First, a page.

Instadeath : Knight, Death, and the Devil

7:00 AM

Knight, Death, and the Devil
Curated by Alex McDonald

Albrecht Durer, Knight, Death, and the Devil, 1513

*Curator’s Note: The paintings within this collection were taken by the author to be the artwork for the album covers of a fictional metal band called Instadeath. The following are Instadeath’s linear notes for their second album, 1513 A.D.

Lead Vocals, Lead Bass Guitar-Jacques Padavona
Lead Guitar, Backup Vocals-Tony Koontz
Rhythm Guitar, Backup Vocals-Johnny “Bloody” Valentine
Drums, And Nothing Else-Jackie Sack
Produced by Instadeath and Bob Frost

Instadeath would like to thank: their loving families who did nothing in particular except kick them out of the house as soon as they turned 18 (except for Sack’s Mom, who would always let the band crash in her basement and was happy to provide Oreos and V8 Juice), a group of young, angry people who continue to buy Instadeath albums, and Danzig for making the greatest album of all time, Lucifuge (1990).

Finally, Instadeath would like to thank Albrecht Durer and his estate for allowing Knight, Death, and the Devil to fall into the public domain. It would not have been possible for the band to use this image otherwise. Koontz would like to add that he appreciates Durer for starting the crazy German tradition.  Koontz, being a community college dropout and having more experience in academia than his band mates, theorizes German folklore and Protestantism are the primary influences for Durer’s work. In fact, Durer balances the two in Knight, Death, and the Devil.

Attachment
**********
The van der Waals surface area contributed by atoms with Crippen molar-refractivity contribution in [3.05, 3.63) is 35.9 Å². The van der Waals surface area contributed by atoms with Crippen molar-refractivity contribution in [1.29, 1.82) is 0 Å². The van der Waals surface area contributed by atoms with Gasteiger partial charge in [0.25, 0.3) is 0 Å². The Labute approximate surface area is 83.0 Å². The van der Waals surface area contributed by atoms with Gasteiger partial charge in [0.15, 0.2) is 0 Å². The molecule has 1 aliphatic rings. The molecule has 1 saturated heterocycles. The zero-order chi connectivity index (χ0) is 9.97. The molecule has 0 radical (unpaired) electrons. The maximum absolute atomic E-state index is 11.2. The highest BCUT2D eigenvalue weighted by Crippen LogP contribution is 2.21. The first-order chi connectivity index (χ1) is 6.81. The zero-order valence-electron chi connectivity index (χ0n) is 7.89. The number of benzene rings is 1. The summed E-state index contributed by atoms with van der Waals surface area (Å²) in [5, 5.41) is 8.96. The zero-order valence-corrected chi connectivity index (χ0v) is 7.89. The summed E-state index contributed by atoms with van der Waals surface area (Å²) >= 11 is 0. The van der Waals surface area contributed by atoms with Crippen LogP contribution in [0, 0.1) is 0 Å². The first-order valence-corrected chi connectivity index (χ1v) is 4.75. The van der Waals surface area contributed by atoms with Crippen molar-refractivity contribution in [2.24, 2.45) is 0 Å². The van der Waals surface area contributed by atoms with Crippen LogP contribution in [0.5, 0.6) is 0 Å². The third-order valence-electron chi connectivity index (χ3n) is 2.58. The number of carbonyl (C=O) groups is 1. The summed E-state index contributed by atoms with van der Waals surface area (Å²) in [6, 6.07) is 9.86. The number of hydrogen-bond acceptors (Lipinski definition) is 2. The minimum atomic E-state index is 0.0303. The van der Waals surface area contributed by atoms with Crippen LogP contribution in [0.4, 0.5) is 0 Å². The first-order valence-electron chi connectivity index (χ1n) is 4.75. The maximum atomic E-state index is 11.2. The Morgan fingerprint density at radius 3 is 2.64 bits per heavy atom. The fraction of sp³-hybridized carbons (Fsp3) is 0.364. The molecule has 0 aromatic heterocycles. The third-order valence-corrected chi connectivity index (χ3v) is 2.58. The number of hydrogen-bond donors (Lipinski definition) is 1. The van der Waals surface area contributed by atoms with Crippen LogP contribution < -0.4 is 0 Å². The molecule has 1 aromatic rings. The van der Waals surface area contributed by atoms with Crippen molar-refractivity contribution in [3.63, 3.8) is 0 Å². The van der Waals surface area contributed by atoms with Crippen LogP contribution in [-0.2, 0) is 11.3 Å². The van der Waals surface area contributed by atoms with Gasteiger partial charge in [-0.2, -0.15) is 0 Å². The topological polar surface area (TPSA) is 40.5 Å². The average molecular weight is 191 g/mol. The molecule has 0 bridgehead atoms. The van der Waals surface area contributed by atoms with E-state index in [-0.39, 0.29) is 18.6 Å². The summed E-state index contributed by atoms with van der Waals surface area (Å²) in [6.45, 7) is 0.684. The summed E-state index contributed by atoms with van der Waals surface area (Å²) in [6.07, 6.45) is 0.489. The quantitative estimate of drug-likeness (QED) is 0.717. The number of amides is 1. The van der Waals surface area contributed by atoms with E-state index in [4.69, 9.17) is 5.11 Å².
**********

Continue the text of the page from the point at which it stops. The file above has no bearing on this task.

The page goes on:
Death, holding an hour glass, lurks to the Knight’s left. Death does not resemble the stereotypical scythe wielding grim reaper or ghostly angel of death. Instead, he looks like the reanimated remains of a German lord. Notice also Death’s gaze. He looks directly at a sickly, biped boar named Satan. These are Christian figures morphed to resemble the creatures of old German fairy tales.

Now please turn your attention to the Knight because he seems doomed. A village lies beyond the mountains. Whether the Knight has just left the village or is heading towards the village one cannot say, but it does not matter. Durer has placed large rocks in between the Knight and the village, compositionally cutting him off from safety. Then Death and the Devil are on each side of the Knight, creating barriers that trap him in the foreground of the painting. Also notice Death’s horse leaning his head towards the ground. This cuts off the Knight’s horse from running away. Instead of painting a cage, Durer created a composition that was a cage.

So, when you listen to 1513 A.D. feel trapped. Koontz is semi-educated and knows his paintings. Maybe you do, maybe you don’t, but all in all the riffs and power chords of 1513 A.D. were made to imprison your soul.

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